There is a strange envy of any kind of excellence which cannot be universal, except, of course, in the sphere of athletics and sport, where aristocracy is enthusiastically acclaimed. It seems that the average American is more capable of humility in regard to his muscles than in regard to his brain; perhaps this is because his admiration for muscle is more profound and genuine than his admiration of brains. The flood of popular scientific book in America in inspired partly, though of course not wholly, by the unwillingness to admit that there is anything in science which only experts can understand. The idea that a special training may be necessary to understand, say, the theory of relativity, causes a sort of irritation, although nobody is irritated by the fact that a special training is necessary in order to be a first-rate football player.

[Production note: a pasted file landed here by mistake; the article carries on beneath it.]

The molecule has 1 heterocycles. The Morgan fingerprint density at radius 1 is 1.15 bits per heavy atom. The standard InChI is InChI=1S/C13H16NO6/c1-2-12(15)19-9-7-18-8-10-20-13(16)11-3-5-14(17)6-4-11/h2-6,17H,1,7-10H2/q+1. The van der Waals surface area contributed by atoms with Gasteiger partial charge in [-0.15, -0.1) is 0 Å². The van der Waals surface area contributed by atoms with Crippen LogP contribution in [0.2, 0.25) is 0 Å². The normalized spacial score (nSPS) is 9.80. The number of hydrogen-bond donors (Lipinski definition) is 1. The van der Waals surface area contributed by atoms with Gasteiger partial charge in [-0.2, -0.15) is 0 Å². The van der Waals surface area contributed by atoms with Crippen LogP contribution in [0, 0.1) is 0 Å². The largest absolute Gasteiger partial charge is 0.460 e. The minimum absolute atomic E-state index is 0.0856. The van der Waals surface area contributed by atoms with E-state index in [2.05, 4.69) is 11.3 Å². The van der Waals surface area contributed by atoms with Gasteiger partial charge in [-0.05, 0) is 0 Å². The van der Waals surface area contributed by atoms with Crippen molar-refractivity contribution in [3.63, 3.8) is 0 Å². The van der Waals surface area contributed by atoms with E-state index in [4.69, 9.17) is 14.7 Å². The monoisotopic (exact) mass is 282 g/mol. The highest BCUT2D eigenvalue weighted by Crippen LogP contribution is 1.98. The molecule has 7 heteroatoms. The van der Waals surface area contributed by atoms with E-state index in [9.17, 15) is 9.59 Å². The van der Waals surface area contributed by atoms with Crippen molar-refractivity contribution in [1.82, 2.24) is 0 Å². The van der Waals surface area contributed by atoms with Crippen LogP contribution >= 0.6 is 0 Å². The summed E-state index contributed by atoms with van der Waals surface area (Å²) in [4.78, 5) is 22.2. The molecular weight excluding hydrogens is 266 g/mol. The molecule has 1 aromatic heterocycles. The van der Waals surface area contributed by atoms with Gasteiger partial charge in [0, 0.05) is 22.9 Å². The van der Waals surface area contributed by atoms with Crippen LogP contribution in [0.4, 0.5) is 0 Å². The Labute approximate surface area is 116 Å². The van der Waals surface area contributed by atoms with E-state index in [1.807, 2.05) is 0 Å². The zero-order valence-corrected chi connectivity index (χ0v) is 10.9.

— Bertrand Russell, Modern Homogeneity